Saturday, January 14, 2023

A Longwood Christmas 2022


They still need to dismantle the Christmas Tree in the Rockefeller Center, New York, so there must be time for one more Christmas post. It's become a tradition for Duane and me to go to Longwood Gardens for their Christmas event. This season we went just a few days before the display ended; Jonathan accompanied us. It was spectacular. As always, my iPhone photographs don't do justice. The article, The Art Behind the Lights, is on Longwood Garden's blog for great pictures and an exciting read. You can see the Rose Arbor lantern there. How could I stand and admire it and not take out my iPhone? 


When we first arrived, it was still light outside, so we strolled up the hill to the Conservatory, planning to enjoy the lights outdoors after dark. The 4.5-acre greenhouse contained stunning plants and displays, as always. The main exhibition hall was a delight of golds and reds reflected in the pool.

Exhibition Hall

My favorite plants were the lilies and orchids. I am not fond of the smell of lilies, but I must say the white ones were gorgeous. Walking down to the orchid house, we passed under living chandeliers that were another favorite, with their white orchids. I know I have a thing for white blooms.


My favorite display of all, however, was the floral shop. The designers of the clothes on the mannequins outdid themselves. And what about that armchair and cushion? Amazing!

The Floral Shop

As darkness fell, we went outdoors. With more than 50,000 lights, they had created a winter wonderland.

The fire pits throughout the gardens were welcoming on the cold night.

It was fun to walk through the tunnel in the meadow garden as the lights constantly changed color.


I was interested in the meadow at night. Small lights highlighted the plants, and the large tree in the distance was spectacular. I felt vindicated in leaving my meadow uncut when the plants died back. At Longwood, they use burning to clear the meadow in spring. I can't do that as my meadow is surrounded by wooden buildings. I will cut it down instead.


The Meadow

The Italian Garden

Walking back to the visitor's center.


We stayed at a nearby hotel overnight before driving Jon home. He returned to college at Pitt the next day, saying our little trip was a fantastic ending to his Christmas vacation. Happy New Year to all my gardening friends!


Pamela x

This morning, I found a snowdrop pushing its way up in the Serenity Garden! Only a gardener would show a poor picture like this, but you understand. I'm so excited about the new gardening season!

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Wednesday, December 7, 2022

Gifts for Gardeners: Beautiful Books

If, like me, you still need to finish your holiday shopping, gardening books are always a good idea for your green-thumb friends or family members. Author friends of mine wrote the four you can see under my tree above. I have attended some of Mary-Kate Mackey's writing workshops. She is very kind and offered to help me with my writing efforts, for which I am grateful. Shelley Cramm chairs a power circle (a committee) to which I belong for GardenComm -- An international organization for garden communicators. All these authors are members. Shelley is a great inspiration to me. Jenny Rose Carey is a fellow Brit and a good friend. I am sure you have heard me talk about her in this blog. I met Raffaele Di Lallo via Zoom at a conference. He also offered to help me. Here are brief reviews of their beautiful and informative books. Click on a title for purchasing information.

*Oh, and I want to share some good news at the end of this posting.*

Brenzel, Kathleen N., and Mackey, Mary-Kate, The Healthy Garden: Simple Steps for a Greener World. Abrams, 2021

The authors arranged the book into three sections: Healthy Garden, Healthy You, and Healthy Planet. In the first section, Healthy Garden, they cover design, planting, and maintenance. They describe the health benefits of gardening under the heading, Healthy You. In the last part, the authors discuss the contributions gardeners make toward the health of our world. The book includes 19 interviews with expert gardeners, plus numerous quotations from experts worldwide.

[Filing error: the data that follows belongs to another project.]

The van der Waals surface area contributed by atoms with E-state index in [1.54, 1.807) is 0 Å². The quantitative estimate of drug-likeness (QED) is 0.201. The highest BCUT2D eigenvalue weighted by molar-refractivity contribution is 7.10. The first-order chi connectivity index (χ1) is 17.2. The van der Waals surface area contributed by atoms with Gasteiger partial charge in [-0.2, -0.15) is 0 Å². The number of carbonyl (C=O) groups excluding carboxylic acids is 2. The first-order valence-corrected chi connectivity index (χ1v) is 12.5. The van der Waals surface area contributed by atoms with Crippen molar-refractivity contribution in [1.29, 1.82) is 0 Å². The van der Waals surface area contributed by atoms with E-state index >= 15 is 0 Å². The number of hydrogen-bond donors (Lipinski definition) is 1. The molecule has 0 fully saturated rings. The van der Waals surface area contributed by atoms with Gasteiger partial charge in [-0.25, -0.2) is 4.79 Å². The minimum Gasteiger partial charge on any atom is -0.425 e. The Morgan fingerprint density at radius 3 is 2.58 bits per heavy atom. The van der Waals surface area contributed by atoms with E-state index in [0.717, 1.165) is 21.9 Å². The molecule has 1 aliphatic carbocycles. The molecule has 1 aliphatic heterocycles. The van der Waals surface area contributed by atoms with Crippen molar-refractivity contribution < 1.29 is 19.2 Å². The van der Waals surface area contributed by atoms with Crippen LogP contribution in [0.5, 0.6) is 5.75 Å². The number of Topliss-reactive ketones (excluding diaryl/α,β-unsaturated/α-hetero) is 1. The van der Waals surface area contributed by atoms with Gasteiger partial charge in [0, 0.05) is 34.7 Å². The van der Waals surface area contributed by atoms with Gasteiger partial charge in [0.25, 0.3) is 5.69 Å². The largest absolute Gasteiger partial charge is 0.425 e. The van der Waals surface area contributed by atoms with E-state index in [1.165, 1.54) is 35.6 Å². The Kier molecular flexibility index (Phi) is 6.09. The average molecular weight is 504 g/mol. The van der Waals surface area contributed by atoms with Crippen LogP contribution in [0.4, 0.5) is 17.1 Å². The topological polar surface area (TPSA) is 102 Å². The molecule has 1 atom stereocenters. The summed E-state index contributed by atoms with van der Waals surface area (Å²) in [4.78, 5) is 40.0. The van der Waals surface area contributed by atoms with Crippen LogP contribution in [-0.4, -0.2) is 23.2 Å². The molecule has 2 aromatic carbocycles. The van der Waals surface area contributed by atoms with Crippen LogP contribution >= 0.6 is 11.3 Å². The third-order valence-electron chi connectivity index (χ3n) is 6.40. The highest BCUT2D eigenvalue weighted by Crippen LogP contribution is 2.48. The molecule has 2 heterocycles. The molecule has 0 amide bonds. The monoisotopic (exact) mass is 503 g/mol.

The Healthy Garden presents a delightful cornucopia of tips and insights for gardeners of all levels of expertise. Beautiful illustrations show gardens in all US growing zones. This book is an excellent addition to any gardener's library.

Carey, Jenny Rose, The Ultimate Flower Gardener's Guide: How to Combine Shape, Color, and Texture to Create the Garden of Your Dreams. Timber Press, 2022

Jenny Rose (right) brought me a copy of her book. We spent a wonderful day talking about all things gardening and garden writing.

The Ultimate Flower Gardener's Guide is Jenny Rose's sunny companion to her first book, Glorious Shade, which I reviewed HERE.

It has five sections: In the first section, Jenny Rose helps us look at individual flowers and truly see them, not just their color but the many shapes and their role in the garden. In the second chapter, Jenny Rose gives the stars of each season that she defines as early to mid-spring, late spring to early summer, high summer, late summer into autumn, and winter. She suggests tasks and activities for each. The following section comprises numerous plant pictures and detailed profiles, including the shape and the plant's role in the garden. This section enables the gardener to make informed choices. The final two chapters describe types of flowerbeds, hardscaping, and various kinds of gardens.


 I am thrilled that the author featured my garden in the section on looking for inspiration.

My Cottage Garden

Beautifully written, and the photographs in the book are gorgeous - the author took most of them. Jenny Rose's title for this book is very appropriate. It is truly the ultimate guide for any gardener to begin a new garden or improve an existing one.

Cramm, Shelley S., My Father is the Gardener: Devotions in Botany and Gardening of the Bible. BRIT Press, 2022


In this devotional, Shelley conveys gardening as a spiritual practice. She takes the title from John 15, where Jesus says,  "I am the true vine, my father is the Gardener." She dedicates one or two chapters to each gardening job, from preparing the soil and planting to propagating and composting, linking tasks to plants of the Bible. Highlighted plants include olive, oak, crown anemone, hyssop, cucumber, and more.


Lovely Illustrations

Shelley has deep knowledge of the Bible and a great deal of botanical learning. Linking these attributes with the beautiful illustrations by Layla Luna, this book is superb. I love it!


Di Lallo, Raffaele, Houseplant Warrior: Seven Keys to Unlocking the Mysteries of Houseplant Care. The Countryman Press, 2022

Raffaele's readers know him from his Instagram page, Ohio Tropics, which has, impressively, over 138,000 followers. The book was a natural step for him to take with its synthesis of Raffaele's knowledge about houseplants. Raffaele answers four basic questions: Which plant is suitable for your environment? How should you take care of them? How do you deal with problems? And how to propagate?